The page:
Just empty offices in Washington
An often repeated complaint of the political left is that our Constitution is broken and doesn’t apply to present times. In truth, there’s nothing wrong with the Constitution. It’s as valid a prescription for preserving human freedom, justice, and dignity, as when our founding fathers forged its wording.
What is broken, however, is the federal government. It has become an aristocratic monstrosity, embodied in an overbearing and overreaching bureaucracy that’s crushing the spirit of our people and sucking the life out of our country.
Another complaint is frustration in redistributing wealth, from people who are successful to those who are less fortunate, along with the simply indolent. Good news: There is a way to address both of these issues – empty out Washington.
Regarding the first issue, for years Washington has been doing nothing but demagoguery and delay dealing with matters critical to the health of our nation. During the last election, does anyone recall a genuine, fact-based debate, regarding substantial problems confronting this country? What we get is pabulum, posturing, and endless partisan bickering. Even worse, when a bill passes, we learn that not one representative actually read it, or can credibly recount what’s in it.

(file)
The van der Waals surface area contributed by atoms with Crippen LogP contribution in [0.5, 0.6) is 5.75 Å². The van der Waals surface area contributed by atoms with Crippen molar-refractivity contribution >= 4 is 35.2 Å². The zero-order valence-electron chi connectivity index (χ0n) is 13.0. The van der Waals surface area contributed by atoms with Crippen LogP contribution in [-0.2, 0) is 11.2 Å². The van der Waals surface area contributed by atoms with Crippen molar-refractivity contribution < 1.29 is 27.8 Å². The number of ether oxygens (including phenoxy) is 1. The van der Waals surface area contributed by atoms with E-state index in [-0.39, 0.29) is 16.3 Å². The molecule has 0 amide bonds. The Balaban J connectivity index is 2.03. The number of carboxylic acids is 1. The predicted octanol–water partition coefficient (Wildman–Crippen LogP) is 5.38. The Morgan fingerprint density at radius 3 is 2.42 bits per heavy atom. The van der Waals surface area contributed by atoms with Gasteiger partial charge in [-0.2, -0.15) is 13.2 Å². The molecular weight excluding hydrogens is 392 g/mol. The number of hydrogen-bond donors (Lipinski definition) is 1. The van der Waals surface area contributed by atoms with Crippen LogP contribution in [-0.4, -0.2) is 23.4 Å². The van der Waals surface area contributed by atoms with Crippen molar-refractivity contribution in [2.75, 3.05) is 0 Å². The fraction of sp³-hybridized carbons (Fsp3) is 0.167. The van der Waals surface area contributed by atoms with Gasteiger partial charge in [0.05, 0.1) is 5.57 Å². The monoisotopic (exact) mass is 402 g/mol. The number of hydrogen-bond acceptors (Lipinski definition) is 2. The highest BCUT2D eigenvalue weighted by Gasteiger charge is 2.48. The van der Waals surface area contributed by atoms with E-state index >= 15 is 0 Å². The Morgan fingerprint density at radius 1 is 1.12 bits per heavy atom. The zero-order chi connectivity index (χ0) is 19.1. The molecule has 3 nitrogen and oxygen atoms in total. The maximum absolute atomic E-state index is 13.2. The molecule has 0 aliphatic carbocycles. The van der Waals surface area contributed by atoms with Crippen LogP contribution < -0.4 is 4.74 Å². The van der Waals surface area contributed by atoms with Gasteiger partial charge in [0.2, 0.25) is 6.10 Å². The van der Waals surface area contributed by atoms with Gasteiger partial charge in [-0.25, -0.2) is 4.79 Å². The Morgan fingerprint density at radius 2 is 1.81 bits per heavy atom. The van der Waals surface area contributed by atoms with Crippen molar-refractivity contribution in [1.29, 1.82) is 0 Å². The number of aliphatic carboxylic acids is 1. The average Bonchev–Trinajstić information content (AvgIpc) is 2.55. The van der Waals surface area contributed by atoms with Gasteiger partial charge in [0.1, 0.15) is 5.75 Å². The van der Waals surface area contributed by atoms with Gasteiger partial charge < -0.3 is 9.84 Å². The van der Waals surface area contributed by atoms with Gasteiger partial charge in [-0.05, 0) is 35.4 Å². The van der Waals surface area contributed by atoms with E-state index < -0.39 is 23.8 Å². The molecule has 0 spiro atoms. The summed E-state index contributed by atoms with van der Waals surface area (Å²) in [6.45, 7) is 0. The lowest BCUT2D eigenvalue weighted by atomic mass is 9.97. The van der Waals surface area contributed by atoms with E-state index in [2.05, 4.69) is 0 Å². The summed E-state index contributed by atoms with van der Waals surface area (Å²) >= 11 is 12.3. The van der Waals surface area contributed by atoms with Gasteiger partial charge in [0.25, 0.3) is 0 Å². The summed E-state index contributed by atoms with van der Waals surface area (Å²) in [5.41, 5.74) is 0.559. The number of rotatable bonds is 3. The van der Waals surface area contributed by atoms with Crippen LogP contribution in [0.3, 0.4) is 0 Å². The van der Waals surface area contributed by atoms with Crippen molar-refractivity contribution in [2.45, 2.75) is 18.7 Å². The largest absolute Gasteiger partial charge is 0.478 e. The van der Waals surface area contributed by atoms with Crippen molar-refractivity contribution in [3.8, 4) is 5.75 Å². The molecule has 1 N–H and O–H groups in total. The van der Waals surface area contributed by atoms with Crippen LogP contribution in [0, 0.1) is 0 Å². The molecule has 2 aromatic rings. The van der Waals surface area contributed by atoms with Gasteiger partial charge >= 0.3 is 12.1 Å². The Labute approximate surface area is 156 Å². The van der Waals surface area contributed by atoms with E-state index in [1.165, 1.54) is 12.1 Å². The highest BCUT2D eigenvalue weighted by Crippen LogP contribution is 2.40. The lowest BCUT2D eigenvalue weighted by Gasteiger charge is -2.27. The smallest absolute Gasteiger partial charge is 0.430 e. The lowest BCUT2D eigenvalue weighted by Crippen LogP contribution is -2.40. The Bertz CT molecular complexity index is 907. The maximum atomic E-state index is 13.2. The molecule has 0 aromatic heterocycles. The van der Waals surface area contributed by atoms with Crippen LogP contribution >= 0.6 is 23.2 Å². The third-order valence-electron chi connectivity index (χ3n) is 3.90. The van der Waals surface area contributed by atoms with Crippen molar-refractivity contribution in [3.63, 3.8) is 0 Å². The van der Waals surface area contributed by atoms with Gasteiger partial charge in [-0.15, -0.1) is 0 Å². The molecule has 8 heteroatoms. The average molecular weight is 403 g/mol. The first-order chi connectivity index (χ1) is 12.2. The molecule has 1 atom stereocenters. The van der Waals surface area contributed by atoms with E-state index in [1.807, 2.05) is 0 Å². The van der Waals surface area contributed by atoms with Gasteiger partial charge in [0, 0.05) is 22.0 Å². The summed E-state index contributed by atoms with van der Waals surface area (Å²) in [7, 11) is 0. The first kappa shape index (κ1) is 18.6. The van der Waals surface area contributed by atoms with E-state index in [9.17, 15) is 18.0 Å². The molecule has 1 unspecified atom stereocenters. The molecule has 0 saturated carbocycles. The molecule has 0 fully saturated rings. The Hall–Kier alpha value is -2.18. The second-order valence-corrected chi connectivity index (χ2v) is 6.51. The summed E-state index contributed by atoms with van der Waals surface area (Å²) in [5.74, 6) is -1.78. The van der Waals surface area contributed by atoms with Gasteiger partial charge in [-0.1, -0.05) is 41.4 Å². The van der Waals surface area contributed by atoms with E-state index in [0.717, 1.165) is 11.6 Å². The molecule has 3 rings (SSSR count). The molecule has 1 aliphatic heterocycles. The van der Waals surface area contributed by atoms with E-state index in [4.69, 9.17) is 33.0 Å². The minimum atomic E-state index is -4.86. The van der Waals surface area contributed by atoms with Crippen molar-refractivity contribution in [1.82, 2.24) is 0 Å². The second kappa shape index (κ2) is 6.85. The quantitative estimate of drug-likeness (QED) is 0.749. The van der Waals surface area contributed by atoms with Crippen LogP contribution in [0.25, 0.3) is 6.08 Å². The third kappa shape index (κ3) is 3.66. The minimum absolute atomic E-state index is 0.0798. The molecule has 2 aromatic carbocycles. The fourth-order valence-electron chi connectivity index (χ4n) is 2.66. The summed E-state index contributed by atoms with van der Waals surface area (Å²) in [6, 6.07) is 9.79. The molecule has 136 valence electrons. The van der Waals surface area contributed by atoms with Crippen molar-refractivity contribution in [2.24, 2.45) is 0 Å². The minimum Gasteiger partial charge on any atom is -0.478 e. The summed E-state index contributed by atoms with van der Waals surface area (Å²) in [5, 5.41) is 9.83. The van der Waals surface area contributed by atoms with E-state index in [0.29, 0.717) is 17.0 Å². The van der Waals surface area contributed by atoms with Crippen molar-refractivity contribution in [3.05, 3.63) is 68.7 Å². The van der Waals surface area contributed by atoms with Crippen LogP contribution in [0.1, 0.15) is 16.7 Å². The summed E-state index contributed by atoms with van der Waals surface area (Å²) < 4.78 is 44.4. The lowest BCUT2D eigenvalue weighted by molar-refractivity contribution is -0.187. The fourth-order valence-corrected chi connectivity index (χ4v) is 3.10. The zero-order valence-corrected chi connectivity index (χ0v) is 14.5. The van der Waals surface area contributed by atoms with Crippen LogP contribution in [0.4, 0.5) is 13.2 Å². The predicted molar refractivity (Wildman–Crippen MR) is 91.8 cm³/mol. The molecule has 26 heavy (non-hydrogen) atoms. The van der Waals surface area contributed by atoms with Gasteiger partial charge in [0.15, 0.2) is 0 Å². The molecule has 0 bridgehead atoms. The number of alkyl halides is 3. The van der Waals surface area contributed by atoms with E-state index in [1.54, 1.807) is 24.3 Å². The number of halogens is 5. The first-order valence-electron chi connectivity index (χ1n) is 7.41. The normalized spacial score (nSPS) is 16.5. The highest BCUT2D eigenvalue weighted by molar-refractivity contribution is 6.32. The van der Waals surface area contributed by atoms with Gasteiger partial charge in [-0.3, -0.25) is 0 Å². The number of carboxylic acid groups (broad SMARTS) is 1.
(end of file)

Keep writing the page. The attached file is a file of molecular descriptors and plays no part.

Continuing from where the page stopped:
Since Washington is so dysfunctional, providing little honest discourse or meaningful deliberation, our elected representatives can do that, far more cheaply, from their home districts. With the Internet enabling secure communication and virtual presence, they only need to be in Washington three or, at most, four times a year to conduct hearings and carry out official functions requiring face-to-face meetings.
States should recall their senators and representatives and direct them to conduct their business within the districts they were elected to represent, as well as under the scrutiny of their constituents, who pay the bills.
As for the second issue, confiscatory taxation of “rich” citizens can only produce, at most, a few billion dollars; however, redeploying Washington’s federal bureaucracies to the 50 states would redistribute hundreds of billions of dollars. For example, when was the last time a commercial crop was harvested in Washington, D.C.? Shouldn’t the Department of Agriculture be located in Iowa and Kansas, where they actually grow wheat and corn?
With few exceptions, every federal bureaucracy can be proportionally redistributed, giving every state access to assistance for conducting the businesses over which that department holds regulatory authority. Furthermore, should businesses within a state decline, such that a particular department is no longer helpful or necessary, then that department’s contingent would be decommissioned, and all of its funding returned to the United States Treasury with the sole and express purpose of paying down U.S. debt obligations.
So, what of D.C.? It will do just fine – as a picturesque city of malls, monuments, and museums. And it will still be the physical meeting point for the constitutionally designated branches of government. Washington will experience impacts and adjustments from the loss of jobs. But, then, most of the rest of the country has been dealing with that for decades.